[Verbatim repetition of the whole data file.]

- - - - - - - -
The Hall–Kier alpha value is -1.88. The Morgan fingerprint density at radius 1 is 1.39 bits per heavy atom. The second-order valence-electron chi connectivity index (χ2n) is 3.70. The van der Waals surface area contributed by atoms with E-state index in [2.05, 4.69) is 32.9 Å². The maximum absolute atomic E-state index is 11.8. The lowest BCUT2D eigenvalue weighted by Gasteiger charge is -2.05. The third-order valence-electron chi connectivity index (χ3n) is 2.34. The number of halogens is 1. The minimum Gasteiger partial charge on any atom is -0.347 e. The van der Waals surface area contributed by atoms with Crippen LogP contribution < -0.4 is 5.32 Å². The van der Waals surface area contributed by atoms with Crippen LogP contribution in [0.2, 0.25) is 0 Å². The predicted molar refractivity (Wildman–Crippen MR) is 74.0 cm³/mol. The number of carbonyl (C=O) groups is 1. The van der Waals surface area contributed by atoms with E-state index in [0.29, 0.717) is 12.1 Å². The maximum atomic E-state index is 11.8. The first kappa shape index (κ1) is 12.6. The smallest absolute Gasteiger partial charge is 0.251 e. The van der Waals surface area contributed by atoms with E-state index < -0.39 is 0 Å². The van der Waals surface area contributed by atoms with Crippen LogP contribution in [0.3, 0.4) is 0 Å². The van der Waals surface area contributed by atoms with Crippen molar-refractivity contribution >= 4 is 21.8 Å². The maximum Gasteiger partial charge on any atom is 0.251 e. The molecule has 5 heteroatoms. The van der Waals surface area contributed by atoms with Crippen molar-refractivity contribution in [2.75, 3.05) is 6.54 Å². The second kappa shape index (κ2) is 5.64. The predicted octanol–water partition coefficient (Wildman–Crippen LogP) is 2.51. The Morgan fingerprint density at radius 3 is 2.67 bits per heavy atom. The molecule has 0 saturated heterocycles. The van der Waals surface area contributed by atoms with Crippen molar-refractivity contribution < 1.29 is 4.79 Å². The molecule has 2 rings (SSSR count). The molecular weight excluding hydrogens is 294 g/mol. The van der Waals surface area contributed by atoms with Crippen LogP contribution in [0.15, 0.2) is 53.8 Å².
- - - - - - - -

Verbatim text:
The Hall–Kier alpha value is -1.88. The Morgan fingerprint density at radius 1 is 1.39 bits per heavy atom. The second-order valence-electron chi connectivity index (χ2n) is 3.70. The van der Waals surface area contributed by atoms with E-state index in [2.05, 4.69) is 32.9 Å². The maximum absolute atomic E-state index is 11.8. The lowest BCUT2D eigenvalue weighted by Gasteiger charge is -2.05. The third-order valence-electron chi connectivity index (χ3n) is 2.34. The number of halogens is 1. The minimum Gasteiger partial charge on any atom is -0.347 e. The van der Waals surface area contributed by atoms with Crippen LogP contribution < -0.4 is 5.32 Å². The van der Waals surface area contributed by atoms with Crippen LogP contribution in [0.2, 0.25) is 0 Å². The predicted molar refractivity (Wildman–Crippen MR) is 74.0 cm³/mol. The number of carbonyl (C=O) groups is 1. The van der Waals surface area contributed by atoms with E-state index in [0.29, 0.717) is 12.1 Å². The maximum atomic E-state index is 11.8. The first kappa shape index (κ1) is 12.6. The smallest absolute Gasteiger partial charge is 0.251 e. The van der Waals surface area contributed by atoms with E-state index < -0.39 is 0 Å². The van der Waals surface area contributed by atoms with Crippen LogP contribution in [0.3, 0.4) is 0 Å². The van der Waals surface area contributed by atoms with Crippen molar-refractivity contribution >= 4 is 21.8 Å². The maximum Gasteiger partial charge on any atom is 0.251 e. The molecule has 5 heteroatoms. The van der Waals surface area contributed by atoms with Crippen molar-refractivity contribution in [2.75, 3.05) is 6.54 Å². The second kappa shape index (κ2) is 5.64. The predicted octanol–water partition coefficient (Wildman–Crippen LogP) is 2.51. The Morgan fingerprint density at radius 3 is 2.67 bits per heavy atom. The molecule has 0 saturated heterocycles. The van der Waals surface area contributed by atoms with Crippen molar-refractivity contribution < 1.29 is 4.79 Å². The molecule has 2 rings (SSSR count). The molecular weight excluding hydrogens is 294 g/mol. The van der Waals surface area contributed by atoms with Crippen LogP contribution in [0.15, 0.2) is 53.8 Å².